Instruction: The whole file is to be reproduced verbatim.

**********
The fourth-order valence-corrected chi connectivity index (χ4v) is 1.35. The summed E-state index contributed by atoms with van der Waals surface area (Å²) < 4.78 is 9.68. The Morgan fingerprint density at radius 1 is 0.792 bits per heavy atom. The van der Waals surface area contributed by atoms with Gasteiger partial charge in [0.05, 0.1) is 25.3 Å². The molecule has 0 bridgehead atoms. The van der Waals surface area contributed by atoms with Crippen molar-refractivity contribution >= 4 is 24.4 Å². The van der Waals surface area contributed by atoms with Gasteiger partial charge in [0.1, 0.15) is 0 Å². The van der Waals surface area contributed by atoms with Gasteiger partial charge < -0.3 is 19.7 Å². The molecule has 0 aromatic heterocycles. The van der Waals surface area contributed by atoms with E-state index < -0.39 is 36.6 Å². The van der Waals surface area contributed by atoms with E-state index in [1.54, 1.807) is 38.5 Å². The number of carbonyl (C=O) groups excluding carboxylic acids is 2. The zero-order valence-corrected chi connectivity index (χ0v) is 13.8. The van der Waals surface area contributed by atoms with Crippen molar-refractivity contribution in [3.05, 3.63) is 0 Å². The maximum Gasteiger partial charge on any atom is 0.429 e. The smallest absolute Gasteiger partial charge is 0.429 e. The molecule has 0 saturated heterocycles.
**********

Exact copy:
The fourth-order valence-corrected chi connectivity index (χ4v) is 1.35. The summed E-state index contributed by atoms with van der Waals surface area (Å²) < 4.78 is 9.68. The Morgan fingerprint density at radius 1 is 0.792 bits per heavy atom. The van der Waals surface area contributed by atoms with Gasteiger partial charge in [0.05, 0.1) is 25.3 Å². The molecule has 0 bridgehead atoms. The van der Waals surface area contributed by atoms with Crippen molar-refractivity contribution >= 4 is 24.4 Å². The van der Waals surface area contributed by atoms with Gasteiger partial charge in [0.1, 0.15) is 0 Å². The van der Waals surface area contributed by atoms with Gasteiger partial charge < -0.3 is 19.7 Å². The molecule has 0 aromatic heterocycles. The van der Waals surface area contributed by atoms with E-state index < -0.39 is 36.6 Å². The van der Waals surface area contributed by atoms with E-state index in [1.54, 1.807) is 38.5 Å². The number of carbonyl (C=O) groups excluding carboxylic acids is 2. The zero-order valence-corrected chi connectivity index (χ0v) is 13.8. The van der Waals surface area contributed by atoms with Crippen molar-refractivity contribution in [3.05, 3.63) is 0 Å². The maximum Gasteiger partial charge on any atom is 0.429 e. The smallest absolute Gasteiger partial charge is 0.429 e. The molecule has 0 saturated heterocycles.